CamdenNewJournal

The independent London newspaper

Michael White’s classical & jazz news: Gareth Malone; Bach Passions; New York’s Metropolitan Opera

09 April, 2020 — By Michael White

Gareth Malone and Karen Gibson

ONE of the most depressing things about what’s happening to us all is that there’s not much evidence of Easter in the air. With churches closed and priests forbidden to hold services, there’s nowhere to access the liturgies and music that would otherwise bring comfort at this time of year.

But for everyone dutifully staying home on Good Friday, BBCRadio 3 has reached into its archives to broadcast both of the great Bach Passions. You can hear the St John at 2pm, done with a modest line-up of soloists and the BBC National Orchestra of Wales. And more excitingly, there’s the St Matthew at 7pm with Simon Rattle, the Berlin Philharmonic, and stars like Magdalena Kozena (aka Mrs Rattle), Mark Padmore as the Evangelist, and the incomparable Christian Gerhaher as Jesus.

It’s a performance the Berlin Phil brought to the Proms in 2014, and memorable for the fact that it was staged by Peter Sellars. How much sense you’ll get of that from the recording I don’t know. But having been there in the audience, I remember it as powerful and profoundly moving: one of the supreme nights of the season that year.

Shamefully there’s almost nothing for a serious music-lover on TV this Easter – we’ve been let down by the Beeb there very badly. But one thing you can catch on BBC2 at 3pm Good Friday is a show where everybody’s favourite choirmaster Gareth Malone goes travelling the UK with gospel choir conductor Karen Gibson in search of Easter music-making (none of which, of course will actually be taking place). Part 2 is broadcast on BBC1 on Sunday at 10.10am.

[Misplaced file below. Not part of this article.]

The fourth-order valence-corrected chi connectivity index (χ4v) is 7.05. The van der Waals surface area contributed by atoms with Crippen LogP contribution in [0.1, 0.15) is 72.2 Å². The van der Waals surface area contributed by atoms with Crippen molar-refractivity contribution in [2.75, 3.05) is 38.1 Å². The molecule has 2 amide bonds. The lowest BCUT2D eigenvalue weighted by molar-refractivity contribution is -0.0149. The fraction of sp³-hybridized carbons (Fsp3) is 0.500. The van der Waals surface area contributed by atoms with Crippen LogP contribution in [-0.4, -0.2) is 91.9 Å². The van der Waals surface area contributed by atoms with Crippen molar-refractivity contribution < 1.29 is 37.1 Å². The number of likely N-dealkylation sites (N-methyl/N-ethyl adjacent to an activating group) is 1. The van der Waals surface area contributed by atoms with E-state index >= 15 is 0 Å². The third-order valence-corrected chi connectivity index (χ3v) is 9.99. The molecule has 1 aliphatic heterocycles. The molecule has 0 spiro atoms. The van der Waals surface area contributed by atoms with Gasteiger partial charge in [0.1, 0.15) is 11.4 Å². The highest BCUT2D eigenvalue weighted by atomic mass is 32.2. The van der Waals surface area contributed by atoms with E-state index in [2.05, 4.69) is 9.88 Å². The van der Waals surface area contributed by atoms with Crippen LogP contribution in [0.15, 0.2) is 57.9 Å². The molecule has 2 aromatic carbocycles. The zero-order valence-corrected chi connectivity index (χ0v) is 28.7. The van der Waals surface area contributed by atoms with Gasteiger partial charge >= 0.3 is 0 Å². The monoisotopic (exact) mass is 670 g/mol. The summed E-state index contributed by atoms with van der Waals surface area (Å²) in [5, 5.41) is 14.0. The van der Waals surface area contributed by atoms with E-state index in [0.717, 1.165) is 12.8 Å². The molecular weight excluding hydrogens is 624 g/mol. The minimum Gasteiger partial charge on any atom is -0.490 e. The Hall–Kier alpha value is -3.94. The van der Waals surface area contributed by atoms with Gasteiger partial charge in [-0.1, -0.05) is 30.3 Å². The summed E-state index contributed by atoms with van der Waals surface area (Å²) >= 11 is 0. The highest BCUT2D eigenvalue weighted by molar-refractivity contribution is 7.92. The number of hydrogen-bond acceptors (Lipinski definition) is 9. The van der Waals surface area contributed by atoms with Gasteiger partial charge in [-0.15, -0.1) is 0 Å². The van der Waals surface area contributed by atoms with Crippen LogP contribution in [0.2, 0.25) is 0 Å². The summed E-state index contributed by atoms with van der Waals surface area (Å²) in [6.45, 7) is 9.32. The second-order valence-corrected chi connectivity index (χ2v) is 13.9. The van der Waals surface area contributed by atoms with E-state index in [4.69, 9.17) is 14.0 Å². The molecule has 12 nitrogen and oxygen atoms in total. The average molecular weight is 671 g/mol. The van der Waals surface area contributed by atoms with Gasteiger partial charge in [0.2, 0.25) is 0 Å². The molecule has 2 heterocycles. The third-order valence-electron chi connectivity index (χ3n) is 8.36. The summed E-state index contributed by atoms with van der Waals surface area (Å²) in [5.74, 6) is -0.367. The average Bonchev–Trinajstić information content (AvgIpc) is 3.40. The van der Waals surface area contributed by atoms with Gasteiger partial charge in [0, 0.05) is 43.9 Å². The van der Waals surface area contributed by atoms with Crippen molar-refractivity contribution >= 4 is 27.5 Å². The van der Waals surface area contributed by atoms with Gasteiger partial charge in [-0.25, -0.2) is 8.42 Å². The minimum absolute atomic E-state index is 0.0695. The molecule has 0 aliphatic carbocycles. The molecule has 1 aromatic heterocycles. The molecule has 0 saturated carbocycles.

And if you like Malone’s style, you should check out his new online project: the creation of a Great British Home Chorus in which you can take part from your sitting-room. He’s organising live-streamed warm-ups and rehearsals that can be accessed on Decca Records’ YouTube site. And if you register at decca.com/greatbritishhomechorus they’ll contact you with details/times. As singing together is one of the best spirit-raising activities known to humankind, I recommend it.

Meanwhile, where the BBC has failed its Easter TV viewers, New York’s Metropolitan Opera has stepped forward. It continues to stream a different production every day from its filmed archive, available to UK audiences free of charge, any time from 12.30am to 11.30pm. And its offering for Good Friday is the opera that celebrates this day of the year, Wagner’s Parsifal.

This is a long-haul of a score with over four hours of music, but it’s not as though you’ll have so many other things to do. And with Jonas Kaufmann in the title role (singing better in 2013 when this was filmed that he managed at Covent Garden last month), the show is special.

Other specials from the Met this weekend are Gounod’s Romeo and Juliet with Diana Damrau and Vittorio Grigolo on Saturday, and Donizetti’s cheering Don Pasquale with Anna Netrebko on Sunday. All you have to do is visit the website, metopera.org And if you’re new to opera, the site will give you background information, plot-lines, interviews with singers… all you need to know to follow painlessly, and maybe get addicted.

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